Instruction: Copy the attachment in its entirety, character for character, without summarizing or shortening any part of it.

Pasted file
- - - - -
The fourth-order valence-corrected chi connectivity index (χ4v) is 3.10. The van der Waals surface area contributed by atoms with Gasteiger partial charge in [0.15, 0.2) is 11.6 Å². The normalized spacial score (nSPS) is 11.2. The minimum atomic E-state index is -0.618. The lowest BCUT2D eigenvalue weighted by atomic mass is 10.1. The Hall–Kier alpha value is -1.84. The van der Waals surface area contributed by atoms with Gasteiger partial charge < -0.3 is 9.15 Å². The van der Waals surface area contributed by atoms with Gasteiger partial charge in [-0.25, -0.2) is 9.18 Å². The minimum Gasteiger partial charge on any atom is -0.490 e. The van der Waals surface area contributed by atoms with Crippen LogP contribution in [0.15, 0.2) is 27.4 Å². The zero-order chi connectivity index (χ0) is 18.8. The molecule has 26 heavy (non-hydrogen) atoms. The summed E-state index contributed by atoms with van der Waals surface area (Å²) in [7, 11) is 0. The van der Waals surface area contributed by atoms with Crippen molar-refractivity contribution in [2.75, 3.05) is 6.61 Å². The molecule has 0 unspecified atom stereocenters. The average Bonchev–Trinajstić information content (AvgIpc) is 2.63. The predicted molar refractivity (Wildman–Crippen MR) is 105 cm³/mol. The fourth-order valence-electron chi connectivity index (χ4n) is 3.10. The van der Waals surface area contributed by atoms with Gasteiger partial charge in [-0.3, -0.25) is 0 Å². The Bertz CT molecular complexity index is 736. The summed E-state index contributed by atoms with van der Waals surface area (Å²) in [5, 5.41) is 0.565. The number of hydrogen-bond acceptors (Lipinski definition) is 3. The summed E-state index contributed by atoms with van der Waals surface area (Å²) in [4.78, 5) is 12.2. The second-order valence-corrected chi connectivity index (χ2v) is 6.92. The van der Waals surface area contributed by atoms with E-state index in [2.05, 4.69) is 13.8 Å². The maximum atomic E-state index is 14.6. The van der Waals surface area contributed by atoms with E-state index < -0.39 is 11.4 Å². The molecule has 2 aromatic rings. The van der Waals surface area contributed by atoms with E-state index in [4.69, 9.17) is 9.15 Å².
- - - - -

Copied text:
The fourth-order valence-corrected chi connectivity index (χ4v) is 3.10. The van der Waals surface area contributed by atoms with Gasteiger partial charge in [0.15, 0.2) is 11.6 Å². The normalized spacial score (nSPS) is 11.2. The minimum atomic E-state index is -0.618. The lowest BCUT2D eigenvalue weighted by atomic mass is 10.1. The Hall–Kier alpha value is -1.84. The van der Waals surface area contributed by atoms with Gasteiger partial charge < -0.3 is 9.15 Å². The van der Waals surface area contributed by atoms with Gasteiger partial charge in [-0.25, -0.2) is 9.18 Å². The minimum Gasteiger partial charge on any atom is -0.490 e. The van der Waals surface area contributed by atoms with Crippen LogP contribution in [0.15, 0.2) is 27.4 Å². The zero-order chi connectivity index (χ0) is 18.8. The molecule has 26 heavy (non-hydrogen) atoms. The summed E-state index contributed by atoms with van der Waals surface area (Å²) in [7, 11) is 0. The van der Waals surface area contributed by atoms with Crippen molar-refractivity contribution in [2.75, 3.05) is 6.61 Å². The molecule has 0 unspecified atom stereocenters. The average Bonchev–Trinajstić information content (AvgIpc) is 2.63. The predicted molar refractivity (Wildman–Crippen MR) is 105 cm³/mol. The fourth-order valence-electron chi connectivity index (χ4n) is 3.10. The van der Waals surface area contributed by atoms with Gasteiger partial charge in [-0.3, -0.25) is 0 Å². The Bertz CT molecular complexity index is 736. The summed E-state index contributed by atoms with van der Waals surface area (Å²) in [5, 5.41) is 0.565. The number of hydrogen-bond acceptors (Lipinski definition) is 3. The summed E-state index contributed by atoms with van der Waals surface area (Å²) in [4.78, 5) is 12.2. The second-order valence-corrected chi connectivity index (χ2v) is 6.92. The van der Waals surface area contributed by atoms with E-state index in [2.05, 4.69) is 13.8 Å². The maximum atomic E-state index is 14.6. The van der Waals surface area contributed by atoms with E-state index < -0.39 is 11.4 Å². The molecule has 2 aromatic rings. The van der Waals surface area contributed by atoms with E-state index in [4.69, 9.17) is 9.15 Å².